Science could harness genetic secrets of newly discovered microbial life – but there are fears of ecosystem damage.
Image via ArteSub
Scientists have pinpointed a new treasure trove in our oceans: micro-organisms that contain millions of previously unknown genes and thousands of new families of proteins.
These tiny marine wonders offer a chance to exploit a vast pool of material that could be used to create innovative medicines, industrial solvents, chemical treatments and other processes, scientists say. Researchers have already created new enzymes for treating sewage and chemicals for making soaps from material they have found in ocean organisms.
“The potential for marine biotechnology is almost infinite,” said Curtis Suttle, professor of earth, ocean and atmospheric sciences at the University of British Columbia. “It has become clear that most of the biological and genetic diversity on Earth is – by far – tied up in marine ecosystems, and in particular in their microbial components. By weight, more than 95% of all living organisms found in the oceans are microbial. This is an incredible resource.”
However, the discovery of the ocean’s biological riches, including hundreds of thousands of new sponges, bacteria and viruses, also raises worries about the damage that could ensue from the new science of marine biotechnology.
In particular, scientists worry that precious sources, including hydrothermal vents where bacteria and simple plants thrive in water above boiling point, could be damaged or destroyed in a free-for-all rush to exploit these wonders.
In addition, major worries focus on developing nations whose waters contain rich sources of marine life that could be targeted and exploited by western chemical companies. On land, patents can provide protection for products derived from local animals or plants. In the sea, where currents carry fish, sponges and microbes from place to place, such protection could be far trickier to enforce.
The issues are set to top the agenda at a biotechnology forum, The Evolving Promise of the Life Sciences, that the Organisation for Economic Co-operation and Development (OECD) and the UK Economic and Social Research Council (ESRC) genomics forum are holding in Paris on Monday.
“We have controls for regulating the exploitation of animals, plants and microbes on land, but regulating them at sea is going to be much more difficult,” said Professor Steve Yearley, head of the ESRC genomics forum and organiser of tomorrow’s meeting. “We cannot stop pirates off Somalia, so how is someone supposed to protect rare sponges that they find in their coastal waters?”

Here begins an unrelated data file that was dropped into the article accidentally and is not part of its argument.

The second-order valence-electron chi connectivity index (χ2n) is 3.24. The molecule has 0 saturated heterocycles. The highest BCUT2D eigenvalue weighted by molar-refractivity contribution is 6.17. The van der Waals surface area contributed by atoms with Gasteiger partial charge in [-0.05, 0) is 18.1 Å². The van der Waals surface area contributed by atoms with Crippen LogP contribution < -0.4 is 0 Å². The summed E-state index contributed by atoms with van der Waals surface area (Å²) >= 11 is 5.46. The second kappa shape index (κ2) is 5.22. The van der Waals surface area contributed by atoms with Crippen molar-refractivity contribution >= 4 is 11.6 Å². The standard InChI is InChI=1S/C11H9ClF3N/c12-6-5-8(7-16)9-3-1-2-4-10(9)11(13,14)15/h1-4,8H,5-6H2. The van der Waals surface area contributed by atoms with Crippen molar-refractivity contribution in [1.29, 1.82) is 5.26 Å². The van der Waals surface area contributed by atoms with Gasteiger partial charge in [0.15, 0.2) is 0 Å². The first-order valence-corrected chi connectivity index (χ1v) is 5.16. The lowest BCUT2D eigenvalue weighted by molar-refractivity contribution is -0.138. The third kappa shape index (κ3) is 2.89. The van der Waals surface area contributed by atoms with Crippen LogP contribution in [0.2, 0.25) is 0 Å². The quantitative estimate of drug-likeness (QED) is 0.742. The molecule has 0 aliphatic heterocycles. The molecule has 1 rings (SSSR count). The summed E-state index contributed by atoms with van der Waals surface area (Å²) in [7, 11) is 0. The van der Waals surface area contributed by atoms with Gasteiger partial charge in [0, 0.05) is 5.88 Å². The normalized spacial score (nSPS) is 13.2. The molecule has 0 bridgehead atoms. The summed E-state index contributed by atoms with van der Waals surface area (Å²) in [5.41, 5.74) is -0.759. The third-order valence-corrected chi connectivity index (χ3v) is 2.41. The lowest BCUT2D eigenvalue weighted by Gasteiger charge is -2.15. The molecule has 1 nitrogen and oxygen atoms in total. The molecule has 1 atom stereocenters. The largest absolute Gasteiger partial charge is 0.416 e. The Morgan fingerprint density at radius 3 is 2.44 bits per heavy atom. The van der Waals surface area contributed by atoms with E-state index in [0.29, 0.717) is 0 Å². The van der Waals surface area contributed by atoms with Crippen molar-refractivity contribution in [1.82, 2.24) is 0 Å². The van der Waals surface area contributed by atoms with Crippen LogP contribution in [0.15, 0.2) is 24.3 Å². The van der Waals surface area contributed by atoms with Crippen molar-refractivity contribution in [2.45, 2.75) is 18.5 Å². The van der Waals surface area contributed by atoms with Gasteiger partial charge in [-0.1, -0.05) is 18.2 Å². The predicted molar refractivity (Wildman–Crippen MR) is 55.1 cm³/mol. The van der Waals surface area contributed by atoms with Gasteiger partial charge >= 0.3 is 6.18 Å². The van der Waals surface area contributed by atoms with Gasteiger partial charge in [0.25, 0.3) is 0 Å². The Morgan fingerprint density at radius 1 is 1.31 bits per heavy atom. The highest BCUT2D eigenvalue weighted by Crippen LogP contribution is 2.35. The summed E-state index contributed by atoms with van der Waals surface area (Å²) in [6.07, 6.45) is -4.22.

Sponges turn out to be a particularly promising marine resource. The sponge Tethya crypta, found in Belize and other parts of the Caribbean, has been found to contain chemicals that have anti-cancer and anti-viral properties. Similarly, the cancer drug Halaven was derived from sponges of the Halichondria family.
To date, only a handful of drugs derived from marine biotechnology sources have been approved by the US Food and Drug Administration. However, more than 1,000 new ones are undergoing pre-clinical tests. These include products derived from molluscs, snails, marine microbes and fish.
The science of marine biotechnology was kickstarted five years ago by the entrepreneur Craig Venter. One of the scientists involved in the sequencing of the human genome, Venter set off in his yacht in a round-the-world cruise intent on demonstrating the potential of the biological material that is found in sea water. In the end, he made two journeys, one from 2006-8 and the other from 2009-11. On both expeditions, scientists took 200-400 litre samples of sea water every 200 miles, put these through progressively smaller filters to capture the organisms in the samples, then froze the captured micro-organisms for shipment back to his laboratory. There scientists sequenced their DNA using techniques developed by Venter on sequencing the human genome.
The results were staggering. According to Venter, his team discovered around 20m new genes and thousands of new families of proteins in the samples they scooped up on their journeys through the world’s oceans. As yet, no one knows what these genes and proteins do, although most researchers believe many of them must have potential as sources of new drugs.
“We are struggling to develop the right techniques to isolate and understand the marvels we are finding in the waters around the planet,” said Yearley. “Once we have done that, then we will have a much better idea just what we are looking at and just how careful we need to be when it comes to ensuring this resource is protected for the future.”
Additional research by Gemma O’Neill